Ben Hatton Managing (and backing up) your unstructured data

April 10, 2015 by · Leave a Comment 

Paper overflow

Unstructured data is kind of like this, but in digital form. (Image courtesy of Flickr user zoetnet)

A term that is often used within the data backup industry is ‘unstructured data,’ which refers to any type of data that doesn’t fit into a formal structure, like data you would typically find in a database.

Just a few types of unstructured data include:

  • Digital files of any kind, such as Word documents, spreadsheets, presentations, etc.
  • Emails
  • Website content

More of your data is unstructured than you think

Unstructured data like this can be more difficult to fully quantify than structured data that you’ll find in databases, but it deserves all the attention it gets. This is because unstructured data accounts for upwards of 80% of all the data that is generated and used by organizations, according to estimates from research firm Gartner. This percentage has been shown to be steadily increasing year over year, as well.

This can present a challenge when you’re trying to maintain a level of control over all of the data that your business generates, as well as a challenge for your data backup strategy. Here are a few basic steps that can help you begin to more effectively manage this data, as well as identify how you can backup each different type.

1. Determine what you have

The 3 examples I listed above no doubt apply to your business (we all have email, right?), but these are just a few straightforward sources of unstructured data; there are many, many more out there. It is important for you to take the time to identify what that data looks like for your own business, and where it resides.

2. What’s the business impact?

Once you’ve identified what your unstructured data looks like, you will want to analyze the overall business impact of that data. In other words, what would be the business impact of losing some of that data? If we stick with those same examples of files, email, and web content, I’m guessing that a major loss in any of those 3 areas would have a pretty substantial impact on your day to day operations. You should take the time to determine the level of impact, and ultimately the level of importance, for each area of unstructured data that your business uses.

3. How do I backup the unstructured data?

By its very nature, unstructured data isn’t always as straightforward to backup as data you will find in a database, but that doesn’t mean it has to be difficult. Anything can be backed up, and each source of your unstructured data is no different. Let’s take one last look at the 3 examples, and some basic backup methods for each one:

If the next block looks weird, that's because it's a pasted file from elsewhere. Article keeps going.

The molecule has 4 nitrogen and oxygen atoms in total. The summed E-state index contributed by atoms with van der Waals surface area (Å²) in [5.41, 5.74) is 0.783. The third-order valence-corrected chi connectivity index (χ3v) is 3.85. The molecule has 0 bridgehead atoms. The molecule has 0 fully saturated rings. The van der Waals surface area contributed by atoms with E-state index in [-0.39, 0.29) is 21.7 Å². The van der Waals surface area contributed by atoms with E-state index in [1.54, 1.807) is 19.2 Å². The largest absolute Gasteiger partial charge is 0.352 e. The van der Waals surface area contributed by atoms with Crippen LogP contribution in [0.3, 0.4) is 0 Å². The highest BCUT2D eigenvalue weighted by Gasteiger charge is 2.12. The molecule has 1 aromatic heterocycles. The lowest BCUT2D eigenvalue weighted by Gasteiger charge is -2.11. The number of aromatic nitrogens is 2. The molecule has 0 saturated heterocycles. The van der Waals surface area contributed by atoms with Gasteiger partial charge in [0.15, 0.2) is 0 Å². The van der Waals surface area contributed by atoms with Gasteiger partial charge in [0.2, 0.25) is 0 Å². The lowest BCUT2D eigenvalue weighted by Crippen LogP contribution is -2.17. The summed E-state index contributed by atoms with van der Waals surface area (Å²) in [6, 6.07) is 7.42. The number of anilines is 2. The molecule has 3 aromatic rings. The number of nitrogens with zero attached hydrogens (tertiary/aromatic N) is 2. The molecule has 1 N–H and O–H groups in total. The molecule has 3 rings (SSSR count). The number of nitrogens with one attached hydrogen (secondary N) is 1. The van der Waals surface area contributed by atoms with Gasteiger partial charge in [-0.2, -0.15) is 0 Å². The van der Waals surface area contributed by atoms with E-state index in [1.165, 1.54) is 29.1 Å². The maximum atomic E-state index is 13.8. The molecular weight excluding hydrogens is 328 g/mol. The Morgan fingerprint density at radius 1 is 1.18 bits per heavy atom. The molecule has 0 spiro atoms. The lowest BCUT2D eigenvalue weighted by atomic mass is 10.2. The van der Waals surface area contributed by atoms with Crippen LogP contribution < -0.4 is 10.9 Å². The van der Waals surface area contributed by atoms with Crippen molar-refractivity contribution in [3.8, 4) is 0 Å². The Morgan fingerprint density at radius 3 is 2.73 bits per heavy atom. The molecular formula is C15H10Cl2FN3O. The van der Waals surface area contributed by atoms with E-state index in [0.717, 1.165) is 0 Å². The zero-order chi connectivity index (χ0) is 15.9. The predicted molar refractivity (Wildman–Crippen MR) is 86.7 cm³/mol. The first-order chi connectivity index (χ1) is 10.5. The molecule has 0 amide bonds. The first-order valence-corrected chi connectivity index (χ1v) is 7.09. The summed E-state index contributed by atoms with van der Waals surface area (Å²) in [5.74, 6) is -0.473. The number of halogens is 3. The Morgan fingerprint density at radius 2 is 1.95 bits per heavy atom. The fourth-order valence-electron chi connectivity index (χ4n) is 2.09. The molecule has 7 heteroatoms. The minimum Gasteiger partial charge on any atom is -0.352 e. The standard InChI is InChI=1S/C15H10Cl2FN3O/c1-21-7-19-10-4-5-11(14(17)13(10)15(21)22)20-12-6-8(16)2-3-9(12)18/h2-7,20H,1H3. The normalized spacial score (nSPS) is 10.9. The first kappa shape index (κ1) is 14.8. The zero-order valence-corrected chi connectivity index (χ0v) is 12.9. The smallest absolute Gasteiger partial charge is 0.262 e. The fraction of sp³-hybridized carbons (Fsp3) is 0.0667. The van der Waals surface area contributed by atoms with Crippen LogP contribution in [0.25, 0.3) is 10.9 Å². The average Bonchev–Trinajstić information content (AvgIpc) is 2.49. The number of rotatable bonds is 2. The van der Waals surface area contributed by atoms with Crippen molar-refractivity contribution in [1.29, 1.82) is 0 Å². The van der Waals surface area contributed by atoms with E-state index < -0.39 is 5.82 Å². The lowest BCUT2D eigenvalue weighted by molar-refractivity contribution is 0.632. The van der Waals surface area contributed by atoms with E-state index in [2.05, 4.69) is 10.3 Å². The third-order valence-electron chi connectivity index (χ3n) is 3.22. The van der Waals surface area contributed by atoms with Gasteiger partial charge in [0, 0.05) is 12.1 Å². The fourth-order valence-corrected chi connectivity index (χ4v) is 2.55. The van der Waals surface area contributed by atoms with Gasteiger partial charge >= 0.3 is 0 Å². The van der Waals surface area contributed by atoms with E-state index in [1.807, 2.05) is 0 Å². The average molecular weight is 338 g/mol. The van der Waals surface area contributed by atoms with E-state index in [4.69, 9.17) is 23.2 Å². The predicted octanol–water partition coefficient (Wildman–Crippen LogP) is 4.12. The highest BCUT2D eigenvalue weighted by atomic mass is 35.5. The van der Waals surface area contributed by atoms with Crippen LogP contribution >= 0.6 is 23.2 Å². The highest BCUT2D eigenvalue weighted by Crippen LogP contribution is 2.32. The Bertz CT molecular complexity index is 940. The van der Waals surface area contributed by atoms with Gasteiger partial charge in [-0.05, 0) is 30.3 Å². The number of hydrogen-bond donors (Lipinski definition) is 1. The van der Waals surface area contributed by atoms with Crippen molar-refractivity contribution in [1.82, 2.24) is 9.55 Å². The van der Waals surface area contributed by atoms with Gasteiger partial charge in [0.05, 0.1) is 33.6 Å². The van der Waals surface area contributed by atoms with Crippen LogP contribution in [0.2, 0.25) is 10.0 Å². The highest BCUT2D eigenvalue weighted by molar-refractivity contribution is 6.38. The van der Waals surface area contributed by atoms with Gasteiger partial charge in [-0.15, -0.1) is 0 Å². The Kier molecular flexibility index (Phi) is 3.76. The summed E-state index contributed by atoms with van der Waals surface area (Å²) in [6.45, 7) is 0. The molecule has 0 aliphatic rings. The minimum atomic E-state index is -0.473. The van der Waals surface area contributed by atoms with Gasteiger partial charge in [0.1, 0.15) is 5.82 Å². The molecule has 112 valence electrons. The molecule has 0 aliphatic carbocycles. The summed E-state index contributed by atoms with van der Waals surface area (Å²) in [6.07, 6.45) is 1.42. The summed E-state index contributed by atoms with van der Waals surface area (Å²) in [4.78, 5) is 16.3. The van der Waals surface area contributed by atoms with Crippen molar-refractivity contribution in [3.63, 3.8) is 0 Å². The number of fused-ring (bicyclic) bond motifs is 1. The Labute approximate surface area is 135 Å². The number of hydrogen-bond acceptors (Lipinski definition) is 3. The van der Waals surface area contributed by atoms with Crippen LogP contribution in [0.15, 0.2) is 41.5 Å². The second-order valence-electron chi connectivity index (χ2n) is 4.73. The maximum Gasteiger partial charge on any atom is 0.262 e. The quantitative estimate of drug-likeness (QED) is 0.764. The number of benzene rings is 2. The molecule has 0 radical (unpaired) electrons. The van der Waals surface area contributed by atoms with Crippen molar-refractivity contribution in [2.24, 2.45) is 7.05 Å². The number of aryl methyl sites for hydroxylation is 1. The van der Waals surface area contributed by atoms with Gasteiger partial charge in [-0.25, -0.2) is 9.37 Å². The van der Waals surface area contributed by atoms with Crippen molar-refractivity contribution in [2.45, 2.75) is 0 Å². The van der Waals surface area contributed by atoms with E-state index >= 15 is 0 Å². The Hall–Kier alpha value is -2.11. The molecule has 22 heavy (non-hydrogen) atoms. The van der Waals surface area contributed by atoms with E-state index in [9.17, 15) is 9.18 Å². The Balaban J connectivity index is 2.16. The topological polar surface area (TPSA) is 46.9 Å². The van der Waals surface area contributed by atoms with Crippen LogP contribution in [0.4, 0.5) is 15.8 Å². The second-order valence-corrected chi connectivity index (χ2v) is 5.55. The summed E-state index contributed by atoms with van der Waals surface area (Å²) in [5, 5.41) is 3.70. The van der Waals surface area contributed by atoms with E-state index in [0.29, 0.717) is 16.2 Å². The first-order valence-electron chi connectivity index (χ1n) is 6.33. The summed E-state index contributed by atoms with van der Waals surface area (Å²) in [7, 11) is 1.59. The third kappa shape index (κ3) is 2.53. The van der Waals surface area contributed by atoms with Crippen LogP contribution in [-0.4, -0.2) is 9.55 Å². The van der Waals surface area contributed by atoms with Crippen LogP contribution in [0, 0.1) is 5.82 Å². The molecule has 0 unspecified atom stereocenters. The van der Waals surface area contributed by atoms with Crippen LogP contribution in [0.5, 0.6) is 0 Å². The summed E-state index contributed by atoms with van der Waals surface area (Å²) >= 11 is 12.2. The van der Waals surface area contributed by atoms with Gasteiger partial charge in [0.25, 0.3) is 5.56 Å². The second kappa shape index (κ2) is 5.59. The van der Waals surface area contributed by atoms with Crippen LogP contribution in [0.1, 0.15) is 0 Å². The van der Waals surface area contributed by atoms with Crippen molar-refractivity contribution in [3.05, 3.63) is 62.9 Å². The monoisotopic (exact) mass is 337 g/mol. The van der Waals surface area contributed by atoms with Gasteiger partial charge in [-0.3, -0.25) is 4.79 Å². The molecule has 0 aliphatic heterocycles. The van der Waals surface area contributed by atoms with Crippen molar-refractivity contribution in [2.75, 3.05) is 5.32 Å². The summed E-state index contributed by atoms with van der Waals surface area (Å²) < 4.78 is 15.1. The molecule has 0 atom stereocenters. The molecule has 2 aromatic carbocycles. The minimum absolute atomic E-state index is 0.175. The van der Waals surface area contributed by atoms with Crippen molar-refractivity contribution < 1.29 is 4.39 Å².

1. Digital files: This type of data can easily be backed up to a file server that is maintained on or offsite, as well as backed up via a cloud service.
  2. Emails: Most email clients allow you to backup all of your emails into a retrievable file format on a routine basis (daily/weekly/on the fly/etc.). These files can also be backed up to any offsite or on premise location.
  3. Website content: The files that make up your website reside on a web server somewhere, and it is wise to enable these files to be routinely backed up to a secondary location as well (creating a full backup copy of your website). Most web hosts allow for this backup function, allowing you to have your site backed up at regular intervals.

Look at what else is out there

These are just a few rudimentary examples of unstructured data, and I’m sure that you can think of many others as well! As this type of data continues to grow, it will become more and more important to gain a firm understanding of where your unstructured data lies, and identify exactly how you will go about backing up that data regularly.

When it comes to backing up your data, Data Cave offers an Offsite Backup service that could help play a role in your overall data backup efforts. I encourage you to reach out and contact us if you’d like more information!

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